Free TV - a Survivor

IT'S good to see that the commercial TV networks appear to be hanging in there, even as a new electronic age approaches.

Only a few years ago, ABC, NBC, and CBS were being written off as ``dinosaurs,'' doomed by other electronic forms. Their share of the audience during prime time had dropped significantly and was threatened with further fragmentation by cable, interactive video, and other forms.

Now we note that some industry analysts are seeing ABC, CBS, and NBC as survivors, perhaps even prosperous ones. Blockbuster broadcasts like the 1994 Winter Olympics on CBS have proved that networks can still deliver the huge viewership that other media cannot duplicate.

Recent regulatory changes have removed restrictions on the networks' right to create and own prime-time shows. Networks will also be able to own an interest in programs made in nonnetwork studios, and they can now sell reruns of their own series in the profitable overseas market.

These and other developments are big pluses in terms of revenue. And the networks possess another unique edge: the ability to promote new programs during breaks on existing shows with already high ratings.

Cable growth, meanwhile, may have peaked. The competition generated by continued proliferation of new channels may take place mainly within the cable industry itself. Cable's battle with the networks over retransmission of network signals also seems to have turned to the networks' advantage, resulting in the creation or planning of new cable channels by the networks themselves. These enjoy a competitive advantage because they will be widely carried on many cable systems as a tradeoff for network retransmission rights.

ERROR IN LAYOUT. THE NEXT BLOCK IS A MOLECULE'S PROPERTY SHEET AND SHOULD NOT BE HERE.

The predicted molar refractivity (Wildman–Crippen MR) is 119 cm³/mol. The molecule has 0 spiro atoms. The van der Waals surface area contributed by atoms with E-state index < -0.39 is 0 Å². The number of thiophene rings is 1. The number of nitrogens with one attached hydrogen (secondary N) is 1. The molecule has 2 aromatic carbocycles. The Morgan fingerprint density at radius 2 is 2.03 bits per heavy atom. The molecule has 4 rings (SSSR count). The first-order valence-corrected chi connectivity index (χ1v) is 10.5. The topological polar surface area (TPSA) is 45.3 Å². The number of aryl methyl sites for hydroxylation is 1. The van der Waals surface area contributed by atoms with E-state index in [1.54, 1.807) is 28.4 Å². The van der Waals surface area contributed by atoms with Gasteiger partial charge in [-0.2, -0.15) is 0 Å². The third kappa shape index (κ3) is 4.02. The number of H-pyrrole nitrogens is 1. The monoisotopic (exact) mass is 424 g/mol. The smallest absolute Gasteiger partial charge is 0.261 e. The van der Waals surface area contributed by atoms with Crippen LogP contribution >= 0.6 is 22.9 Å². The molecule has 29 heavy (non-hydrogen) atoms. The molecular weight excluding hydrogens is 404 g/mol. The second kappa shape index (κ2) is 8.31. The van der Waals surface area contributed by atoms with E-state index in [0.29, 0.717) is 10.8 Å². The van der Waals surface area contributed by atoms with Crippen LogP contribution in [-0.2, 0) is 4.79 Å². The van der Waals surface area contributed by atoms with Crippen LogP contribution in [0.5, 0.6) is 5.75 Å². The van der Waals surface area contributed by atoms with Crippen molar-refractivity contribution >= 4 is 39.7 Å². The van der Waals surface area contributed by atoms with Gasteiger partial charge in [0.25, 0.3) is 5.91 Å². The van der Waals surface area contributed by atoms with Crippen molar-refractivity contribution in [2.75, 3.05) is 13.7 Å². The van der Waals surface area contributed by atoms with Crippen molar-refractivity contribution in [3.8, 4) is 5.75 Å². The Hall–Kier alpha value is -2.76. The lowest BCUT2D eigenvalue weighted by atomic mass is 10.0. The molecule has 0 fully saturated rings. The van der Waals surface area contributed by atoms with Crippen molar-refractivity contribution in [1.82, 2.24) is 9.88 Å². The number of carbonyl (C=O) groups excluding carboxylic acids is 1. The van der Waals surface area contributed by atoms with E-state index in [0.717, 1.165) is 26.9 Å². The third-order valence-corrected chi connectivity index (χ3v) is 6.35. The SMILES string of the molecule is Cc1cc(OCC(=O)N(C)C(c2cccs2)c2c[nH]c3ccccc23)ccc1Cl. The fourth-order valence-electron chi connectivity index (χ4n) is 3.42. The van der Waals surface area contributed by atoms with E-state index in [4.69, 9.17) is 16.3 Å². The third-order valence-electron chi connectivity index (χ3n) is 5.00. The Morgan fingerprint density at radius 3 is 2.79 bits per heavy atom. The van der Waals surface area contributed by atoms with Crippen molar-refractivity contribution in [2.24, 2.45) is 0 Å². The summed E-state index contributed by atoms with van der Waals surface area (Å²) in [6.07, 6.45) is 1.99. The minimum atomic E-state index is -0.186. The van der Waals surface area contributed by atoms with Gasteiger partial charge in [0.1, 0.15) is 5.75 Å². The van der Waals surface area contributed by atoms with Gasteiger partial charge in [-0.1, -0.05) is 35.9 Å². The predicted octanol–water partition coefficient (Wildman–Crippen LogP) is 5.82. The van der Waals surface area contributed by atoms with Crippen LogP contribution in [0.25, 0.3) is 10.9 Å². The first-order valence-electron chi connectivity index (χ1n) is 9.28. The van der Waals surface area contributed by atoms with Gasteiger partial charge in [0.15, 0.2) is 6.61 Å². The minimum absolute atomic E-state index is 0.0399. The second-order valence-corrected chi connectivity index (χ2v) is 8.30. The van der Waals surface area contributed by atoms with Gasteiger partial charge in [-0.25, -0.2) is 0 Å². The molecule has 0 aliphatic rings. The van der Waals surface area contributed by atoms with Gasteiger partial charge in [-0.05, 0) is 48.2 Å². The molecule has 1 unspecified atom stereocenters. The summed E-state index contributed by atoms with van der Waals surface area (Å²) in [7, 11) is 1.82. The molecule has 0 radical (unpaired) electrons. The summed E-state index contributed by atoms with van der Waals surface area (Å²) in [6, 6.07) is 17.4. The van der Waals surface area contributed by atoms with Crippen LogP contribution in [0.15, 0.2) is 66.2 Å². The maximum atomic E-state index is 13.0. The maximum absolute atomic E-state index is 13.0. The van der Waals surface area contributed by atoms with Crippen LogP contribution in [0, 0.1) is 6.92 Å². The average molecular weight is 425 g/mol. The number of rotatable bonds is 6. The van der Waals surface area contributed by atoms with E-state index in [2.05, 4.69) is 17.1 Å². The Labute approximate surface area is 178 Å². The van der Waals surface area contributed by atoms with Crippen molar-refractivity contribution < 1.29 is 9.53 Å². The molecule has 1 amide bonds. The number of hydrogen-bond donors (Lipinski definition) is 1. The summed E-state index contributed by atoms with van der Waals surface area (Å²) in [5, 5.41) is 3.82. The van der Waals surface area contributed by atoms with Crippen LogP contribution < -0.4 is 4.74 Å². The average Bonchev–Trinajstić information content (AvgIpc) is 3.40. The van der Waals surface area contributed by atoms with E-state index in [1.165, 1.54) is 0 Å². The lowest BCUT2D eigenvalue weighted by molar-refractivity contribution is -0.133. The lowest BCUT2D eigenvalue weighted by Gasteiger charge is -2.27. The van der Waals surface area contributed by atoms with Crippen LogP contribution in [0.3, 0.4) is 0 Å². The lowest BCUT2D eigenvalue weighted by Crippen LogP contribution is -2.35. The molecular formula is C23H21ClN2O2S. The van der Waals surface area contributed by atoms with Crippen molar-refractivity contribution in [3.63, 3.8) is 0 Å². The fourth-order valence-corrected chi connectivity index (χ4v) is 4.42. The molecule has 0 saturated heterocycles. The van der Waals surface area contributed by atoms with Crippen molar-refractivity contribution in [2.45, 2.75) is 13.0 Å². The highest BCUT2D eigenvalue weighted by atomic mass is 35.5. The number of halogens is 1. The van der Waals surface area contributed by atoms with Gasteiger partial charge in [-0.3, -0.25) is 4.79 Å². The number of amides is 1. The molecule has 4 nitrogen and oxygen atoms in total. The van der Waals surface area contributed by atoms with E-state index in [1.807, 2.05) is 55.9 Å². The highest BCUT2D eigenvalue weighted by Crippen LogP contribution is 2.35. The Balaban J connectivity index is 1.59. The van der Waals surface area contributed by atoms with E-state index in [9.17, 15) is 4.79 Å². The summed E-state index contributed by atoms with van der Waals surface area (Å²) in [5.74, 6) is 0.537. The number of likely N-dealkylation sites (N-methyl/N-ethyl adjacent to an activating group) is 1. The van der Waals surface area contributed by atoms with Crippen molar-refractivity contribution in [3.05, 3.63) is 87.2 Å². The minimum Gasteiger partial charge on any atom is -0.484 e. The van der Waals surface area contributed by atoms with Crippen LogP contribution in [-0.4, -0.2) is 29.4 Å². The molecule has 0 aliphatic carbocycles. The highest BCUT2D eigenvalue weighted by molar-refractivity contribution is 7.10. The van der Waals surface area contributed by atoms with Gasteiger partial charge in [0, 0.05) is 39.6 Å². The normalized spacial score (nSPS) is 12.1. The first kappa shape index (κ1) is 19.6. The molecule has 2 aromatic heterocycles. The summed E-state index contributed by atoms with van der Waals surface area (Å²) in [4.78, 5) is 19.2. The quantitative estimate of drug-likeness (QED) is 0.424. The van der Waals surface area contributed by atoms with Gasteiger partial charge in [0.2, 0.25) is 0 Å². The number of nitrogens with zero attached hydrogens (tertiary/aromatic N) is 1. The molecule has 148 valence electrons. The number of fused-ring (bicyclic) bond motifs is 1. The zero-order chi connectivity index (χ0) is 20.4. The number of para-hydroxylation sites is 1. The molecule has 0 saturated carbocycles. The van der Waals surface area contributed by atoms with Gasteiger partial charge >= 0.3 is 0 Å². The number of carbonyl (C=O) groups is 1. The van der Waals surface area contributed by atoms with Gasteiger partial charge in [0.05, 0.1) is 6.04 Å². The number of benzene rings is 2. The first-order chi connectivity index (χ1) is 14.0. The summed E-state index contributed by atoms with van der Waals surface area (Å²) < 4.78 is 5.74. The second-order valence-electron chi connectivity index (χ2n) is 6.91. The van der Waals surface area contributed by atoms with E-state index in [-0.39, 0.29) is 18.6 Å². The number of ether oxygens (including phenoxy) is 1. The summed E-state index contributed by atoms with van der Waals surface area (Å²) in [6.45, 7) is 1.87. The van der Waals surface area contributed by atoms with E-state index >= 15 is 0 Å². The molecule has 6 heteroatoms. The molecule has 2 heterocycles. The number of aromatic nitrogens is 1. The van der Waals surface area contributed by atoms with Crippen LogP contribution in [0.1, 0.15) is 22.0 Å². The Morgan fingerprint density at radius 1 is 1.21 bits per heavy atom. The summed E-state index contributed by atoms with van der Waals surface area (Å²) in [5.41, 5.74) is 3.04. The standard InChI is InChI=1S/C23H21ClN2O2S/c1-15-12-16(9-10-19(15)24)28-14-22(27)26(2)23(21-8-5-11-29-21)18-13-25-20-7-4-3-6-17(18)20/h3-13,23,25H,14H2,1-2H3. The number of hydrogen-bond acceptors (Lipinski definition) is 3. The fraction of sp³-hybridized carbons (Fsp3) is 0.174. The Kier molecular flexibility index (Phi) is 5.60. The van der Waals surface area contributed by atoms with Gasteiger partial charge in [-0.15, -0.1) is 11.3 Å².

This is all good news for millions of viewers. New-video-age visions aside, the networks are the only game in town for many Americans, and will probably remain so for the next several years. Of those American homes with TV sets, some 27 percent don't have cable, in many cases because they cannot afford to. That's more than 25 million homes that depend wholly on broadcast TV - commercial and public.

Meanwhile the electronic ``superhighway'' is far from complete. And even when it is, it may bypass many people who either cannot afford access fees and other costs or don't have the knowledge to take advantage of its resources.

For such people, networks remain the mainstay. Though we acknowledge their abuses - ``news'' re-creations, increasingly explicit material, an avalanche of commercials - we still hope the networks will survive, providing a free source of news and entertainment.

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